The Trump administration’s rollbacks of regulations on coal plants would disproportionately hurt those who voted for the president, a new study has found.
Rolling back air pollution protections, as President Trump’s EPA has considered, would increase premature deaths by up to 40,000 more people annually, according to the research recently published in the journal Energy Policy.
The researchers found that increases in fine particle pollution stemming from EPA’s efforts to trim key environmental rules would directly affect the white and rural voters who make up Trump’s base.
"Voters who brought Trump victory and residents of coal communities are among those who have benefited the most from the air quality improvements that have flowed from the US’s dramatic decrease in coal-fired power plant pollution," the authors wrote. "Those same voters have much to lose from coal-favoring policies that would undermine the mercury and transport rules."
EPA is weighing a number of deregulatory moves targeting Obama-era air pollution rules. The effort would increase fine particle air pollution from coal plants by reducing emissions controls required by the Obama administration. Pollution from fine particles, or PM2.5, is linked to serious health problems, including premature death and asthma attacks.
The agency’s own analysis has found that replacing the Obama administration’s Clean Power Plan to restrict power plant emissions with the Trump EPA’s proposed Affordable Clean Energy rule would cause an additional 1,400 deaths. A number of the nation’s oldest, and dirtiest, power plants are in the counties that voted for Trump.
The new study examined the PM2.5 reductions achieved by the Cross-State Air Pollution Rule and Mercury and Air Toxics Standards and compared them to voting records from the 2016 election results. Researchers looked at PM2.5 concentrations of a pre-regulatory emissions scenario developed for power plants in 20 Eastern, Midwestern and Southern states that are consumers or producers of coal.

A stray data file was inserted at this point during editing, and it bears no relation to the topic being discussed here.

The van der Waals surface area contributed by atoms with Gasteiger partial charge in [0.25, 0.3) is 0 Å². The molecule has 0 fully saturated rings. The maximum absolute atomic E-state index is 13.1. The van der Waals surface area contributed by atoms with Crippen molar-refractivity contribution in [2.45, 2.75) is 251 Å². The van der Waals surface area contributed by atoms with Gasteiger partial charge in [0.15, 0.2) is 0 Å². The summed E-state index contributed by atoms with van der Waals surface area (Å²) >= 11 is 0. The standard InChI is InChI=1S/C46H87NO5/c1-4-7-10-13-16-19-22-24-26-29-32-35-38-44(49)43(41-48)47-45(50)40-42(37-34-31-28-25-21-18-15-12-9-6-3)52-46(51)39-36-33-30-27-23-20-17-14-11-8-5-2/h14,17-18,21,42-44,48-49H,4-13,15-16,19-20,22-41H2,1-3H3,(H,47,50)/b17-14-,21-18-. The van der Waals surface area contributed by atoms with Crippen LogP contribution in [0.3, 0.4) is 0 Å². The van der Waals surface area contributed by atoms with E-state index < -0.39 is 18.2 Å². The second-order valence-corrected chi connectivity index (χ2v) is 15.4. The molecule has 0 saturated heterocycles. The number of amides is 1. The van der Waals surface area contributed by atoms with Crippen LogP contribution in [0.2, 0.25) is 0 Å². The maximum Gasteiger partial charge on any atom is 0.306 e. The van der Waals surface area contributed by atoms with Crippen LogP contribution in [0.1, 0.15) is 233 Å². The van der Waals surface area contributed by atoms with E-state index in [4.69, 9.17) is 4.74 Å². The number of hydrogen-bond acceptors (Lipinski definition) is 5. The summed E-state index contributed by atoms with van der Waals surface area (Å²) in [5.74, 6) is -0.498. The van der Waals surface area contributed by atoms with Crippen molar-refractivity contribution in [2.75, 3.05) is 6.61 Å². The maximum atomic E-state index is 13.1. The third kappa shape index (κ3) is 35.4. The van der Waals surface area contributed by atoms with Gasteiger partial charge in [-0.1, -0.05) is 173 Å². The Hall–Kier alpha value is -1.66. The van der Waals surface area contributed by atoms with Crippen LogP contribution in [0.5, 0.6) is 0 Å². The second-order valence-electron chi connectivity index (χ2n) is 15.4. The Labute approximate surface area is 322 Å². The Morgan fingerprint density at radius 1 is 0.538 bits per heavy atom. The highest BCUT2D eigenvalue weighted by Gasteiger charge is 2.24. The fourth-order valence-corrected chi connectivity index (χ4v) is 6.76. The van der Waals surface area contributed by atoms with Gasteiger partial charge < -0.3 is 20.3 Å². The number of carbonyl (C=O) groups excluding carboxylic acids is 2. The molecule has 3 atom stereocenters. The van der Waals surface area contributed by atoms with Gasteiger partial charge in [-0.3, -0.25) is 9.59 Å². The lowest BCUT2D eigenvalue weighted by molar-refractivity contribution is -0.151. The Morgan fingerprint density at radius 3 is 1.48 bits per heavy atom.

States that benefited from air pollution regulations the most, and thus would suffer the most under a regulatory rollback, included the key swing states of Ohio and Pennsylvania, according to the study. They also include states that heavily voted for Trump, such as Indiana and West Virginia.
Counties that voted for Hillary Clinton typically benefited less from air pollution regulations than counties that voted for Trump.
But the health effects will not be felt by only Trump voters. Rollbacks will also affect those who live in the "Black Belt," a rural swath of Southern states largely populated by poor African-Americans, researchers found.
"Some very vulnerable communities in terms of health would could be hurt by the lack of these rules, and here I’m talking about coal mining counties and Black Belt counties, those are areas that already suffer from lower life expectancy than the rest of the country," said Vivian Thomson, the study’s lead author and a retired environmental studies and politics professor at the University of Virginia. "They already suffer from poorer health outcomes."
In all, the researchers found that allowing emissions to remain at 2007 levels would cause between 17,176 and 39,291 additional premature moralities yearly. One caveat researchers were careful to note, though, is that while regulations drove down emissions, natural gas rose as a power source while coal declined, and some states also formed their own regulations.
Trump has made a revival of the coal industry a priority since his campaign. But nearly two years into his tenure, coal-burning power plants continue to be shut down at a rapid pace as natural gas steadily eats away at coal’s market share. The administration has blamed Obama-era climate regulations as a major source of the industry’s decline, but energy experts have long said market factors are driving the closures.
Thomson said the study shows a disconnect between the administration’s coal policies and preserving the health of those who live there.
"On the one hand, there is this rhetoric about ‘Protect coal mining communities; we’re going to revive them,’" she said, "and on the other hand, there is a devotion to policies that would seem to reverse important air quality gains in those communities and obviously a lot of other communities."